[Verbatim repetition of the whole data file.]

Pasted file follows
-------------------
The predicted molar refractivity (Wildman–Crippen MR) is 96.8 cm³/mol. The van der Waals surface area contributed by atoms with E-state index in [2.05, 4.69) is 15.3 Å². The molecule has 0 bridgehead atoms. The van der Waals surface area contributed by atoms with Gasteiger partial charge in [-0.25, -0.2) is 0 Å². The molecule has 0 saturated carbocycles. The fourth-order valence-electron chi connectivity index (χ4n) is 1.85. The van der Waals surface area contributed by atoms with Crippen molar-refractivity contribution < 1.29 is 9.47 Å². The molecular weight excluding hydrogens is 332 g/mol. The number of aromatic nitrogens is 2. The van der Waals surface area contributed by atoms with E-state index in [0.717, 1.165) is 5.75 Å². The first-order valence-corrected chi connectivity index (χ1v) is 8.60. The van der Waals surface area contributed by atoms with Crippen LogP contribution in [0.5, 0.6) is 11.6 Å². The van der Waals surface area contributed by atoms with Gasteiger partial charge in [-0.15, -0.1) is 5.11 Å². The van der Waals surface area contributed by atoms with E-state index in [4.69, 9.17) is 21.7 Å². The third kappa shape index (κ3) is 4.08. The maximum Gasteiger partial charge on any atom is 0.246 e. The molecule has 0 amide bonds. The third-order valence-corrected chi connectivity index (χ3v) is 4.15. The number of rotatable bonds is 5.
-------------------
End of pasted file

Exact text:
The predicted molar refractivity (Wildman–Crippen MR) is 96.8 cm³/mol. The van der Waals surface area contributed by atoms with E-state index in [2.05, 4.69) is 15.3 Å². The molecule has 0 bridgehead atoms. The van der Waals surface area contributed by atoms with Gasteiger partial charge in [-0.25, -0.2) is 0 Å². The molecule has 0 saturated carbocycles. The fourth-order valence-electron chi connectivity index (χ4n) is 1.85. The van der Waals surface area contributed by atoms with Crippen molar-refractivity contribution < 1.29 is 9.47 Å². The molecular weight excluding hydrogens is 332 g/mol. The number of aromatic nitrogens is 2. The van der Waals surface area contributed by atoms with E-state index in [0.717, 1.165) is 5.75 Å². The first-order valence-corrected chi connectivity index (χ1v) is 8.60. The van der Waals surface area contributed by atoms with Crippen LogP contribution in [0.5, 0.6) is 11.6 Å². The van der Waals surface area contributed by atoms with Gasteiger partial charge in [-0.15, -0.1) is 5.11 Å². The van der Waals surface area contributed by atoms with E-state index in [4.69, 9.17) is 21.7 Å². The third kappa shape index (κ3) is 4.08. The maximum Gasteiger partial charge on any atom is 0.246 e. The molecule has 0 amide bonds. The third-order valence-corrected chi connectivity index (χ3v) is 4.15. The number of rotatable bonds is 5.